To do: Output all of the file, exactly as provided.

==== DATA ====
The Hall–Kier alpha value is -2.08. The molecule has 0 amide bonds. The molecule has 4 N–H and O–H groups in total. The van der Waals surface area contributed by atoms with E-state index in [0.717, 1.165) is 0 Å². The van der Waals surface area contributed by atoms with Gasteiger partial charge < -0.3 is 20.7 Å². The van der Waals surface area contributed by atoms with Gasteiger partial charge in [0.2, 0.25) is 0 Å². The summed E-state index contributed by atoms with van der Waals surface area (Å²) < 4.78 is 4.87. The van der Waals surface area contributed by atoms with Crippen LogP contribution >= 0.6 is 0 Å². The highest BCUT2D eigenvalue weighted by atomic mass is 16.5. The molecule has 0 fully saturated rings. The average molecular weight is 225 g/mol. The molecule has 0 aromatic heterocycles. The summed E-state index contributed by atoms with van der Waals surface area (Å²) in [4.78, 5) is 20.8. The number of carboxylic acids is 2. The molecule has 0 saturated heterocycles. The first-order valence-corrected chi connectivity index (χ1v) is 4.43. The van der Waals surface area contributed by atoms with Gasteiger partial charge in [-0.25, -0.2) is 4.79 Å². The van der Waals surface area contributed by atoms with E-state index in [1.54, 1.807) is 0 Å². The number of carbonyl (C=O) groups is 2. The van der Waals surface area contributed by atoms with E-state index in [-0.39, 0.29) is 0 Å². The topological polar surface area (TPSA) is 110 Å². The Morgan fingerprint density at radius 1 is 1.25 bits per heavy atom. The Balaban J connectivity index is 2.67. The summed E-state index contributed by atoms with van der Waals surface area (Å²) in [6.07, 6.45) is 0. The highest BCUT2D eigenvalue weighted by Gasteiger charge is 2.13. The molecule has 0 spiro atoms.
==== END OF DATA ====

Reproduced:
The Hall–Kier alpha value is -2.08. The molecule has 0 amide bonds. The molecule has 4 N–H and O–H groups in total. The van der Waals surface area contributed by atoms with E-state index in [0.717, 1.165) is 0 Å². The van der Waals surface area contributed by atoms with Gasteiger partial charge < -0.3 is 20.7 Å². The van der Waals surface area contributed by atoms with Gasteiger partial charge in [0.2, 0.25) is 0 Å². The summed E-state index contributed by atoms with van der Waals surface area (Å²) < 4.78 is 4.87. The van der Waals surface area contributed by atoms with Crippen LogP contribution >= 0.6 is 0 Å². The highest BCUT2D eigenvalue weighted by atomic mass is 16.5. The molecule has 0 fully saturated rings. The average molecular weight is 225 g/mol. The molecule has 0 aromatic heterocycles. The summed E-state index contributed by atoms with van der Waals surface area (Å²) in [4.78, 5) is 20.8. The number of carboxylic acids is 2. The molecule has 0 saturated heterocycles. The first-order valence-corrected chi connectivity index (χ1v) is 4.43. The van der Waals surface area contributed by atoms with Gasteiger partial charge in [-0.25, -0.2) is 4.79 Å². The van der Waals surface area contributed by atoms with E-state index in [1.54, 1.807) is 0 Å². The number of carbonyl (C=O) groups is 2. The van der Waals surface area contributed by atoms with E-state index in [-0.39, 0.29) is 0 Å². The topological polar surface area (TPSA) is 110 Å². The Morgan fingerprint density at radius 1 is 1.25 bits per heavy atom. The Balaban J connectivity index is 2.67. The summed E-state index contributed by atoms with van der Waals surface area (Å²) in [6.07, 6.45) is 0. The highest BCUT2D eigenvalue weighted by Gasteiger charge is 2.13. The molecule has 0 spiro atoms.